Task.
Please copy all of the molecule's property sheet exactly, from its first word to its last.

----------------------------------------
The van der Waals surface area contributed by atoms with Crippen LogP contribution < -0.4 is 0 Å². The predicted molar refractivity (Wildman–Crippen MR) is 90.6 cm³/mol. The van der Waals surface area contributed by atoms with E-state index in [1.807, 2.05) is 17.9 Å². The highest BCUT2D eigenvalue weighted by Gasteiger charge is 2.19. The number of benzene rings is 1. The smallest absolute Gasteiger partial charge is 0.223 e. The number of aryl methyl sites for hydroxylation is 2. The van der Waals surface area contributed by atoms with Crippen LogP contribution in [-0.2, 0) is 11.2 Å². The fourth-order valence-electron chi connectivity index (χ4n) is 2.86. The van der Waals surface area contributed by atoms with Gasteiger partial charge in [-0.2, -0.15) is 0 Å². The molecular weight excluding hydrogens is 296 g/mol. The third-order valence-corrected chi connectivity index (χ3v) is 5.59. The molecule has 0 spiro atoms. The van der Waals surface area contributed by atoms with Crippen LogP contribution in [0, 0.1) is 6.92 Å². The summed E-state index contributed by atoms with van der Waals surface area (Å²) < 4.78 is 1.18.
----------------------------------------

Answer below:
The van der Waals surface area contributed by atoms with Crippen LogP contribution < -0.4 is 0 Å². The predicted molar refractivity (Wildman–Crippen MR) is 90.6 cm³/mol. The van der Waals surface area contributed by atoms with E-state index in [1.807, 2.05) is 17.9 Å². The highest BCUT2D eigenvalue weighted by Gasteiger charge is 2.19. The number of benzene rings is 1. The smallest absolute Gasteiger partial charge is 0.223 e. The number of aryl methyl sites for hydroxylation is 2. The van der Waals surface area contributed by atoms with Crippen LogP contribution in [-0.2, 0) is 11.2 Å². The fourth-order valence-electron chi connectivity index (χ4n) is 2.86. The van der Waals surface area contributed by atoms with Gasteiger partial charge in [-0.2, -0.15) is 0 Å². The molecular weight excluding hydrogens is 296 g/mol. The third-order valence-corrected chi connectivity index (χ3v) is 5.59. The molecule has 0 spiro atoms. The van der Waals surface area contributed by atoms with Crippen LogP contribution in [0, 0.1) is 6.92 Å². The summed E-state index contributed by atoms with van der Waals surface area (Å²) < 4.78 is 1.18.